ISO 9000, also called The Planet of Paperwork in some manuals, is the seventh level of Earthworm Jim 2.
In Earthworm Jim's quest to save Princess What's-Her-Name from the clutches of Psy-Crow, the nefarious villain has trapped Jim in the bureaucratic black hole at the center of the Galaxy, from which Psy-Crow hopes Jim will never emerge.
ISO 9000 is a planet comprised almost entirely of legal paperwork, supervised by the malicious Masked Lawyers, turned insane by all the paperwork, and sorted endlessly by the killer Filing Cabinets. Jim must navigate through the mountains of lost memos and paper jams to find the world's only exit, a Door which seems to grow farther away with every step, just like the end of the work day...
Along the way Jim must deal with the nefarious flaming furnaces, spiky shredding belts and rotating bars that "dispose" of unwanted paperwork and help reclaim the planet's roving pet Mice in their large, circular rolling cages.
Nintendo SNES port
Sony PlayStation port
- ISO 9000 does not have its own music. Game music composer Tommy Tallarico reused music from earlier levels for ISO 9000.
- In earlier ports of Earthworm Jim 2, Tallarico reused the guitar-track "Subterranean", which was the music for the earlier level Lorenzen's Soil.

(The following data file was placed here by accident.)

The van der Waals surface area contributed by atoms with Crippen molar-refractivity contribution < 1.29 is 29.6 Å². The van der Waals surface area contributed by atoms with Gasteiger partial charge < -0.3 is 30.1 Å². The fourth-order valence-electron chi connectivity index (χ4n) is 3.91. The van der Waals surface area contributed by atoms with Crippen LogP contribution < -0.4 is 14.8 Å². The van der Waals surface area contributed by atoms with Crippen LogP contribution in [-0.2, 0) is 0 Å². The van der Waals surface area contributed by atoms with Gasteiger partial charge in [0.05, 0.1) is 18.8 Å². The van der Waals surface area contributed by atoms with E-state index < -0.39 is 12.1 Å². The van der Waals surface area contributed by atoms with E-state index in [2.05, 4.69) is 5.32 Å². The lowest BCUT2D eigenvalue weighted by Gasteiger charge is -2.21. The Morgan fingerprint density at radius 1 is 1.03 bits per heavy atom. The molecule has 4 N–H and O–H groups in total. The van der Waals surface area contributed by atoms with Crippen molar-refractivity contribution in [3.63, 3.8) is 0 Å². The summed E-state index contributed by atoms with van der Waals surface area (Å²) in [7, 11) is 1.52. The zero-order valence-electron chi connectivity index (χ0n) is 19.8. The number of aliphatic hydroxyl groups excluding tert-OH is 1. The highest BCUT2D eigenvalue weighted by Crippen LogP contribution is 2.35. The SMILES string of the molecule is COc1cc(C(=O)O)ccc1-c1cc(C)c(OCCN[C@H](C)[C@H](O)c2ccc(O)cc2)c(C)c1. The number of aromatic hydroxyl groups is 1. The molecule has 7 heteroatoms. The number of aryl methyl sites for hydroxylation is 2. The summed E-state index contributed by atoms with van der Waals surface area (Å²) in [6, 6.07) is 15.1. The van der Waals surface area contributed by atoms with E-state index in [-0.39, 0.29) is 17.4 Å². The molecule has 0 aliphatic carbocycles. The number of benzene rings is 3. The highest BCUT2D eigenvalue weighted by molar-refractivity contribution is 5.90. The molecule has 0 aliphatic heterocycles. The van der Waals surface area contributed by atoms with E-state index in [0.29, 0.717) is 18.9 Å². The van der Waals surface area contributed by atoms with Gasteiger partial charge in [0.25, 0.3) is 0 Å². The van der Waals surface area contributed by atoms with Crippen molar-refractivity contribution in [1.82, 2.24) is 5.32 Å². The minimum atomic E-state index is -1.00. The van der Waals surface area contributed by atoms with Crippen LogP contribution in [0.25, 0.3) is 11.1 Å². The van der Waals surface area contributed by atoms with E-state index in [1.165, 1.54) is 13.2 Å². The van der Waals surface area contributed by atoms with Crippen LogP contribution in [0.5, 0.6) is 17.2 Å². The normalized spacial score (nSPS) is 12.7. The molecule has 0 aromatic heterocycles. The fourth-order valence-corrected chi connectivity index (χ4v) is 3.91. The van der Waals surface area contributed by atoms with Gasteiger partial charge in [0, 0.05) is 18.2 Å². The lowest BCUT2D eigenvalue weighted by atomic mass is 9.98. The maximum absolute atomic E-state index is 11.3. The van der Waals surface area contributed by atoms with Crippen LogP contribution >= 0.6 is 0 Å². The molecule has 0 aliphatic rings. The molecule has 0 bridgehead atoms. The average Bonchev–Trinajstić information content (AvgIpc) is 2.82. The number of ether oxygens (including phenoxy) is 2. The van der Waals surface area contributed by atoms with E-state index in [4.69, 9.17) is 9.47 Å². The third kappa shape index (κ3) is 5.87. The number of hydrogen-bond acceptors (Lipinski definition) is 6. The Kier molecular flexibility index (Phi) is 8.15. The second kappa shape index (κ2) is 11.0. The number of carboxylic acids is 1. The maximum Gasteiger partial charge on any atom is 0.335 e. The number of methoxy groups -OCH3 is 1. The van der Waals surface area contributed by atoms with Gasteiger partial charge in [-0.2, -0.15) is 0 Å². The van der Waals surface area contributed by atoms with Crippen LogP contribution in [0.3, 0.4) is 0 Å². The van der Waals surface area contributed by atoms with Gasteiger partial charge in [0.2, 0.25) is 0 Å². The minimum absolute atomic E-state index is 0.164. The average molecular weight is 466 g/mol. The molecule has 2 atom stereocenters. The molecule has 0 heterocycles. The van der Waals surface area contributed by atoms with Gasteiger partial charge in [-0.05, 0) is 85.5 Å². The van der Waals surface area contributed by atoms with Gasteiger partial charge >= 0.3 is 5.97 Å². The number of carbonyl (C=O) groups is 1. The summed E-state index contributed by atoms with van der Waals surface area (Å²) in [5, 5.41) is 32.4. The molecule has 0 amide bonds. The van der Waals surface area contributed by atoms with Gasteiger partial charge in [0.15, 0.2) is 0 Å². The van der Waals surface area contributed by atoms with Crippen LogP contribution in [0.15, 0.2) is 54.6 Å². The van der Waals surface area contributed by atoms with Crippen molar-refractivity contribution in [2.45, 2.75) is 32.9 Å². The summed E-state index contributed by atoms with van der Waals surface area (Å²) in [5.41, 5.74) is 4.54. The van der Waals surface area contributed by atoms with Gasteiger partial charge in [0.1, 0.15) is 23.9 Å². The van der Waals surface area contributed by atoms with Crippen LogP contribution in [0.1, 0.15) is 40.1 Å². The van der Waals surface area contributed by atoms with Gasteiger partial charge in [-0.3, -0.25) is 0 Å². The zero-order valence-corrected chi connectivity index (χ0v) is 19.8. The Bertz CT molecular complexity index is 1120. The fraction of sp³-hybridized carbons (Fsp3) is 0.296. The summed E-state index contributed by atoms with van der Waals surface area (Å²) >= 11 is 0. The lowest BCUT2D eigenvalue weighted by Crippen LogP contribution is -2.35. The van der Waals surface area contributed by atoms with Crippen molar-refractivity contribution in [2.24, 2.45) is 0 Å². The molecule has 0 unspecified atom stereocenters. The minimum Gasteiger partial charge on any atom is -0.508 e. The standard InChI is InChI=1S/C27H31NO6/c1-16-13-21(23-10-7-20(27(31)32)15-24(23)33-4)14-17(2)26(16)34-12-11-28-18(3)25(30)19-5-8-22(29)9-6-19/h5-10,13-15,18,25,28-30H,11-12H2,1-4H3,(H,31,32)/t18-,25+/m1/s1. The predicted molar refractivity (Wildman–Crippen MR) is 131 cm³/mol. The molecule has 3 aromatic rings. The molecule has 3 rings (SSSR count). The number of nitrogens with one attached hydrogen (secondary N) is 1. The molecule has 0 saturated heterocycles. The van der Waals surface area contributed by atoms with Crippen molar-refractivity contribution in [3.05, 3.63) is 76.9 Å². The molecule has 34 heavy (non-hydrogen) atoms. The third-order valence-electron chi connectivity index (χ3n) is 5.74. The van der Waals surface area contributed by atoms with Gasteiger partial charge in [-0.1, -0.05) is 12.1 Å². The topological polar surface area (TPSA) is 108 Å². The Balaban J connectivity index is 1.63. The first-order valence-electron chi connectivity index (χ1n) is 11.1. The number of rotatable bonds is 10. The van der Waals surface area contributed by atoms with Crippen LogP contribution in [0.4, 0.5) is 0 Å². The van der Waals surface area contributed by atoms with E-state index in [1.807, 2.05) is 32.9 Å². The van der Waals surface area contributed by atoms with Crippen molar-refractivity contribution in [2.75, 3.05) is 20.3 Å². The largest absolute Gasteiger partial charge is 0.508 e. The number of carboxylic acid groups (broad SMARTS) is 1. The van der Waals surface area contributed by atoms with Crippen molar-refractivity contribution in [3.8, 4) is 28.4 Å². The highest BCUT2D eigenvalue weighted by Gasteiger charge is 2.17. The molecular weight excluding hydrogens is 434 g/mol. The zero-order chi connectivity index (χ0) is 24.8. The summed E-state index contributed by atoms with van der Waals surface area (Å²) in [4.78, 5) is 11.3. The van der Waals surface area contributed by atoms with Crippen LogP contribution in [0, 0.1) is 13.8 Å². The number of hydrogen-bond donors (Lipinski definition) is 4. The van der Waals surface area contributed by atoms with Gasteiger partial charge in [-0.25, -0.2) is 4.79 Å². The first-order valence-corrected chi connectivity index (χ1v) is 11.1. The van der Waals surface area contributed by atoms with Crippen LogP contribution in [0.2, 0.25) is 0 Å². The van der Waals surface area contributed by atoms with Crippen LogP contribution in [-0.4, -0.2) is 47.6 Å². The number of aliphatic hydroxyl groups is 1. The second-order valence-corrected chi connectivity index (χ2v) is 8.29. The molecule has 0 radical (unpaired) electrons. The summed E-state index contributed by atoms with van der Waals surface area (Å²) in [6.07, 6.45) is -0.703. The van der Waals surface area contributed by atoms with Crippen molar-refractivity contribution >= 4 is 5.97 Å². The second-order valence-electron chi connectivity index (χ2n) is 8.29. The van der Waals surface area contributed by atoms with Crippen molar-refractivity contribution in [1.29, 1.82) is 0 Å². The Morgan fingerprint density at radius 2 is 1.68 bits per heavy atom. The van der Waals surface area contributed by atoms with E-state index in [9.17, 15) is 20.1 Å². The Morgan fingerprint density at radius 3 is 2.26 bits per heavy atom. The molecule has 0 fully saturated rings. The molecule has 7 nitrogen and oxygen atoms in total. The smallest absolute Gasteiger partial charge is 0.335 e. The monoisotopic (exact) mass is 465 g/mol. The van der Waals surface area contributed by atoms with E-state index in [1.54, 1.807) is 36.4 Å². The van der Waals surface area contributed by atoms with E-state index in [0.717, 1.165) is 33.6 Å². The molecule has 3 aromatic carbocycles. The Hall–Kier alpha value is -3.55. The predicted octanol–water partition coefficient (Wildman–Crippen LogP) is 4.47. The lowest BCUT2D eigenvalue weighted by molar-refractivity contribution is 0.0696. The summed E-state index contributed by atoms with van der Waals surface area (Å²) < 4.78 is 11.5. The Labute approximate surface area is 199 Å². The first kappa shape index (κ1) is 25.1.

- In later ports of Earthworm Jim 2, the music used is the same as that of the Granny/Granny chair Scottish-sounding theme from the first level, A.B.T.
- The music and background artwork of this level have differed greatly among the various ports and regional releases of Earthworm Jim 2.
- In the real world, "ISO" is an acronym for the "International Organization for Standardization". Within the context of the game, the "I" presumably instead refers to "Interplanetary", "Interstellar", or "Intergalactic".
- The name of this level is a joke on the complex bureaucratic and corporate "quality management strategy", also named ISO 9000, which has been in place since the late 1980s. ISO 9000 is now used as a global standard in big business, with millions of companies ISO-certified, although the strategy is not without criticism. This is not least due to the massive amount of paperwork involved with ISO 9000, and also since many critics have questioned the general effectiveness of the strategy.